Notifying the Insurer of a Change in Circumstances
In Illinois — and elsewhere — private disability insurance beneficiaries may find themselves in a somewhat confusing situation as they make significant progress over the course of their rehabilitation and recovery process. The source of this confusion is in the push-pull relationship between two fundamental issues in the disability context. Disability benefits recipients are entitled to benefits only if their condition is suitably disabling such that they are incapable of working, but they also have a duty to mitigate their losses.
In other words: those who receive disability benefits must strive to recover from their disabling condition. They must consistently work towards “losing” their benefits. Of course, it’s often the case that the disabling condition is so severe that it cannot be resolved — under such circumstances, benefits will generally be paid out through the length of coverage.
What happens if you have actually made substantial strides in recovering from your disabling condition? Let’s take a look.
Duty to Report a Change in Circumstances
If your eligibility to receive benefits could be affected by a change in your circumstances, then you are required to report that change to your insurer so that they can re-evaluate your eligibility for benefits.
In the private disability insurance context, there is usually a required reporting schedule that benefits recipients must adhere to — typically on an annual basis, but sometimes every six months — but there may also be an additional voluntary reporting requirement. If your circumstances have changed materially during the interim period, then you’ll likely have to notify your insurer.
Once the insurer has been notified of a change in circumstances, they will likely have you evaluated by a medical professional to determine whether you are still “disabled” as per the plan definition. This process can be something of a hassle, which is why so many disability insurance claimants choose to negotiate an insurance buyout (when their claims are being disputed).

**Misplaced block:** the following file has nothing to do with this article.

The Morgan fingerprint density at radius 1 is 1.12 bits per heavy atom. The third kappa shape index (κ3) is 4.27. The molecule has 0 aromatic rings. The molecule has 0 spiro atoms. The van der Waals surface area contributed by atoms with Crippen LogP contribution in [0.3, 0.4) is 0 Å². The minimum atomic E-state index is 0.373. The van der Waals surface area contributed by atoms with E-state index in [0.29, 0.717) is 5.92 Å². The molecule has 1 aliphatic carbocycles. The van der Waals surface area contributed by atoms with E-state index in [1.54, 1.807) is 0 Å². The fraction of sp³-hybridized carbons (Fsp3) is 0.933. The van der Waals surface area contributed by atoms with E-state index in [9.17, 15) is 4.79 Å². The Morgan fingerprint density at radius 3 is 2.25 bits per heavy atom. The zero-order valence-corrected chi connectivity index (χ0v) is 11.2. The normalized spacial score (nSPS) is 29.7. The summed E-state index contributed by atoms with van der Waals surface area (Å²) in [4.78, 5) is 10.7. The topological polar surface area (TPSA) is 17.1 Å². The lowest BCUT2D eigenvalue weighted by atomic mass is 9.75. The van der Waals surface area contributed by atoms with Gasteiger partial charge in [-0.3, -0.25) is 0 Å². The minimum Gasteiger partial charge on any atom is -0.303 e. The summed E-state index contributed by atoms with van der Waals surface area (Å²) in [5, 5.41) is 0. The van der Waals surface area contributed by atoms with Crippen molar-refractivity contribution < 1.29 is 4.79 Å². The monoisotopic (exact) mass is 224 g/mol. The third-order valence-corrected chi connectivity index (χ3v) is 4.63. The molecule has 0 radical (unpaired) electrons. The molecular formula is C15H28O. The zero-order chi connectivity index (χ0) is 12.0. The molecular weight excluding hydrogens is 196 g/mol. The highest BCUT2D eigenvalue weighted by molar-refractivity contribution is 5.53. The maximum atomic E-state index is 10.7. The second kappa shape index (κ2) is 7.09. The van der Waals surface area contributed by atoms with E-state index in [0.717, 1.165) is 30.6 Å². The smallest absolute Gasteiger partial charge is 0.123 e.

What Qualifies as a Material Change in Circumstances?
Whether you are required to report a change of circumstances — and whether the insurer is entitled to terminate or otherwise alter your benefits — depends on the “materiality” of the change.
A change in circumstances is “material” if it will influence your eligibility to receive disability benefits, or the amount of benefits that you might receive. For example, if you are currently receiving benefits for a “total disability,” but you underwent a surgical intervention that improved your condition such that you are now only eligible to receive “residual benefits,” then you would have to notify your insurer.
Not all material changes are linked to the disabling condition itself. The basis of disability insurance benefits is that you are incapable of working — either in your own occupation, or in any other occupation (depending on the plan). Thus, if your former employer offers to change the duties of the job to better suit your new limitations (and offers you the position), then you will likely have to notify your insurer of this change.
Consult Our Experienced Chicago Private Disability Insurance Lawyers for Guidance
Bryant Legal Group, P.C. is a Chicago-based boutique insurance litigation firm whose attorneys have decades of experience litigating various insurance-related disputes on behalf of policyholders — including disability insurance disputes — helping them secure their rightful benefits in particularly difficult or contentious situations.
We are committed to the provision of client-oriented legal representation. Unlike many other insurance litigation firms, we work with staff-consulting physicians and other experts to help us properly evaluate the disability at-issue, and provide statements and testimony, among other things. This approach offers deep insight into your disability issues and enables us to present a more effective argument for benefits — using this approach, we have obtained significant case results over the years.
If you’d like to speak further about your disability claims, we encourage you to get in touch with one of our experienced Chicago private disability insurance lawyers. Call (312) 561-3010 today to request an appointment.